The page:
Singapore and World War II: Part I

I admit that my knowledge of the events that led up to and took place during World War II is incomplete at best.

My school books described, at length, the attack on Pearl Harbor, the Normandy landings, the unconditional surrender of Germany, the two atomic bombings that leveled the cities of Hiroshima and Nagasaki, peppered with sidebars about the Blitz, the Holocaust, and Stalin. We learned little of what happened in Africa, the Middle East, and Asia.

What I do know now of the Great War comes from years of reading great books. Most recently, I read Forgotten Armies: The Fall of British Asia, 1941-1945 by Christopher Bayly and Tim Harper. This spectacular book details the last days of the British Empire in Asia through the experiences of soldiers, laborers, guerrilla fighters, political activists, and refugees—the forgotten armies—in India, Burma, Malaysia, and Singapore.

o o o o o

Dates to know: The Battle of Singapore resulted in the fall of Singapore to the Japanese. The fighting lasted from January, 31 1942 to February 15, 1942. The Japanese occupation lasted until September 12, 1945, when the island was returned to British colonial rule.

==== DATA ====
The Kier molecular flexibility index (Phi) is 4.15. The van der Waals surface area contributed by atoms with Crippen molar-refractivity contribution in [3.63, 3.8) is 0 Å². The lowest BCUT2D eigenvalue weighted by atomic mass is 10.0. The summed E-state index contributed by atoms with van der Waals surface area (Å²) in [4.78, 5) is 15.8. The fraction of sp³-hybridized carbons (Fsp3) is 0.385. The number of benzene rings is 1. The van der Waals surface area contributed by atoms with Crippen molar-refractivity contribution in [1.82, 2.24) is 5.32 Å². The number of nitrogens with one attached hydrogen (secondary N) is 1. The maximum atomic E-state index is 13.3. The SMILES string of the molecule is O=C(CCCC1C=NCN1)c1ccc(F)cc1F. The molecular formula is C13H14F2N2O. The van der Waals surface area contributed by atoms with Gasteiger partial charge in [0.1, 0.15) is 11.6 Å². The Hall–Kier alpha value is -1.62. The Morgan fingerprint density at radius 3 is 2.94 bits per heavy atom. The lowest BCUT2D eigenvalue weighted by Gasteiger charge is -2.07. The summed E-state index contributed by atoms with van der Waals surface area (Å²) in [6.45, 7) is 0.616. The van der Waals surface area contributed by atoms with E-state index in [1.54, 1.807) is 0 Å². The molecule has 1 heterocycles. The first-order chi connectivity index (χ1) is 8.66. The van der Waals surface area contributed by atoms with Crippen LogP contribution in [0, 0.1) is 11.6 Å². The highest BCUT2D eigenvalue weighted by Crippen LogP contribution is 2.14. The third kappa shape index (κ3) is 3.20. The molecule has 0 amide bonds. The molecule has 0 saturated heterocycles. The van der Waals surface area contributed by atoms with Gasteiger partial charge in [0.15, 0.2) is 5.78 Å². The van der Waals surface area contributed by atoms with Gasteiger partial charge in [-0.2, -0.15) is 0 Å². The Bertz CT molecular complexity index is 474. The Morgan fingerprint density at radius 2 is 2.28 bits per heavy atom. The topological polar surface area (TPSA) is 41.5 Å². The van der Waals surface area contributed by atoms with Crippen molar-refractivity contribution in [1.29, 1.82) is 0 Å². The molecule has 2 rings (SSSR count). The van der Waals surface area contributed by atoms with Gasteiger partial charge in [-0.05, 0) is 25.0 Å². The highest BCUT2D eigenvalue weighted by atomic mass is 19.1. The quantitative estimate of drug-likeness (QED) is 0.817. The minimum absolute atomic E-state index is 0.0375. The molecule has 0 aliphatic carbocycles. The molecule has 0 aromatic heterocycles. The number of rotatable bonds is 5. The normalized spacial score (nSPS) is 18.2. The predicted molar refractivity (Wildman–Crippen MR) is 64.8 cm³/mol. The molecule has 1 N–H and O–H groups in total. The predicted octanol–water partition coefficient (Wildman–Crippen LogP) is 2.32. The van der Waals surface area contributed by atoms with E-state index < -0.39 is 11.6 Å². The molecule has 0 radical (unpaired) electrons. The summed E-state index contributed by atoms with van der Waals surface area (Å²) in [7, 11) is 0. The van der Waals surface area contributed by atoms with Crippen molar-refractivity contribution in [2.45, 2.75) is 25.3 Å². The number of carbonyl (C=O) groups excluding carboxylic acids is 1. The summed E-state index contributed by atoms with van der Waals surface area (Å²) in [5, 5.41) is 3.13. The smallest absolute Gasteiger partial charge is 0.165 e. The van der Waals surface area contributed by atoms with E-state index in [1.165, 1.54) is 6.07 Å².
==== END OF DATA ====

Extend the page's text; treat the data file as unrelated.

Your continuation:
There are a number of monuments and sites that mark important events, people, and places of these tumultuous years, including the Battle Box, which I visited earlier today with fellow blogger, Flora. This air-raid shelter is the site where General Arthur Ernest Percival decided to surrender to the Japanese.

This eerie, unusual, and informative museum recreates the morning of February 15, 1942 through audio, video, and life-size, wax animatronics designed and clothed by artists from Madam Tussaud’s Wax Museum in London. The bunker also has a number of original artifacts—typewriters, wind-up telephones, Morse code transmitters—and prints of World War II-era propaganda posters. (My favorite to the left!)

o o o o o

I will revisit World War II history as I discover more sites and, more importantly, figure out how to get to them. I hope you enjoy my quest to fill in gaps in my knowledge as much as I enjoy sharing this information with you.